• Chambers's Twentieth Century Dictionary
    • n Glassite glas′īt one of a religious sect founded by John Glas (1695-1773), a minister of the Church of Scotland, who was deposed in 1730 for maintaining that a congregation with its eldership is, in its discipline, subject to no jurisdiction but that of Jesus Christ. The sect is now better known as the Sandemanians, from the name of Glas's son-in-law.
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In literature:

The blue glow radiance of Morrell tube lights under a spread of glassite.
"Brigands of the Moon" by Ray Cummings
There was a glow of light, a glassite pane in a house wall nearby.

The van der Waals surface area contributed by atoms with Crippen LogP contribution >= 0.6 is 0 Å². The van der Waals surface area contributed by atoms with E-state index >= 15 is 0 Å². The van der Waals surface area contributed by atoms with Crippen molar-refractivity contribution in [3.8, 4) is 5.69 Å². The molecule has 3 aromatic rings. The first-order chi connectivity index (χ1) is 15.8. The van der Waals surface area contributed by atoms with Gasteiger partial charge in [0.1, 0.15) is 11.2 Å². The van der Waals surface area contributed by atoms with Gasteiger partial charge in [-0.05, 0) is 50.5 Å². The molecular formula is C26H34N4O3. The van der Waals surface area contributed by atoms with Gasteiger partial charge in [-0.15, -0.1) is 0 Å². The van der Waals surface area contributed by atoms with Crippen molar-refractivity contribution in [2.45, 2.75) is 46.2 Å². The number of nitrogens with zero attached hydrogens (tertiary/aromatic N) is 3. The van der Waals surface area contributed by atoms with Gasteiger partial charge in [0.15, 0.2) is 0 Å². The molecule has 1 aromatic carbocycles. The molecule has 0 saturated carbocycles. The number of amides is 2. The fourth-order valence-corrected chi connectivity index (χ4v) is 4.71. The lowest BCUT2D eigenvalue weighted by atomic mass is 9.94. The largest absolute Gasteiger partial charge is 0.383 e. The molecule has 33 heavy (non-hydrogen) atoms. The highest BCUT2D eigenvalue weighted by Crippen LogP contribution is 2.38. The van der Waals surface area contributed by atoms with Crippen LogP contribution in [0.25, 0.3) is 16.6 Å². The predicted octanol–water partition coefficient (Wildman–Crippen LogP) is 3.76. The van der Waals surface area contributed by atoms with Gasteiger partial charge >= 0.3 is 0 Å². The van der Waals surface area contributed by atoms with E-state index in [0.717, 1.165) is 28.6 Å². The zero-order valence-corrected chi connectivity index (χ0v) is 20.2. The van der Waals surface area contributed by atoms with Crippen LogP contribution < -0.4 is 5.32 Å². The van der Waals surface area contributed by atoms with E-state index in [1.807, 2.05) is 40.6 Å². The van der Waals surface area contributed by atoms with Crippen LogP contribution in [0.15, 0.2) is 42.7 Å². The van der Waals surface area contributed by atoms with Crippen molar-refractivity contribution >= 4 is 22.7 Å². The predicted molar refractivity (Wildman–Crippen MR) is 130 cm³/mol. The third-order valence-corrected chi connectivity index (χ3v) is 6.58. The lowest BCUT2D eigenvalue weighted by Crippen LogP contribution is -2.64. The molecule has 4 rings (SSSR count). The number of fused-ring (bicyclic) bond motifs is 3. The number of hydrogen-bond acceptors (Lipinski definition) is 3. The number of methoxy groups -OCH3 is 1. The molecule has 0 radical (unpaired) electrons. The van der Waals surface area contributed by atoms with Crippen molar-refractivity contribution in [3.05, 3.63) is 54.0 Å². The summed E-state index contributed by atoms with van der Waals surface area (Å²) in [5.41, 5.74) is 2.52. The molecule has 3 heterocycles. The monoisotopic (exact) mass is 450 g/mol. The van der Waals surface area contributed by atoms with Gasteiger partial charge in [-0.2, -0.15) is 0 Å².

"Wandl the Invader" by Raymond King Cummings
The blue-glow radiance of Morrell tube-lights under a spread of glassite.
"Astounding Stories of Super-Science April 1930" by Various
A sleek, rounded spread of glassite, with broad aluminite girders.
"Astounding Stories of Super-Science, May, 1930" by Various
But the shutter curtain, and the glassite pane behind it, were fragile.
"Astounding Stories of Super-Science, October, 1930" by Various
Kenniston, leaning against the glassite deck-wall, somberly eyed the distant asteroid.
"The World with a Thousand Moons" by Edmond Hamilton
John Glas, founder of the sect known as Glassites or Sandemanians, was a native of the town.
"Encyclopaedia Britannica, 11th Edition, Volume 2, Slice 8" by Various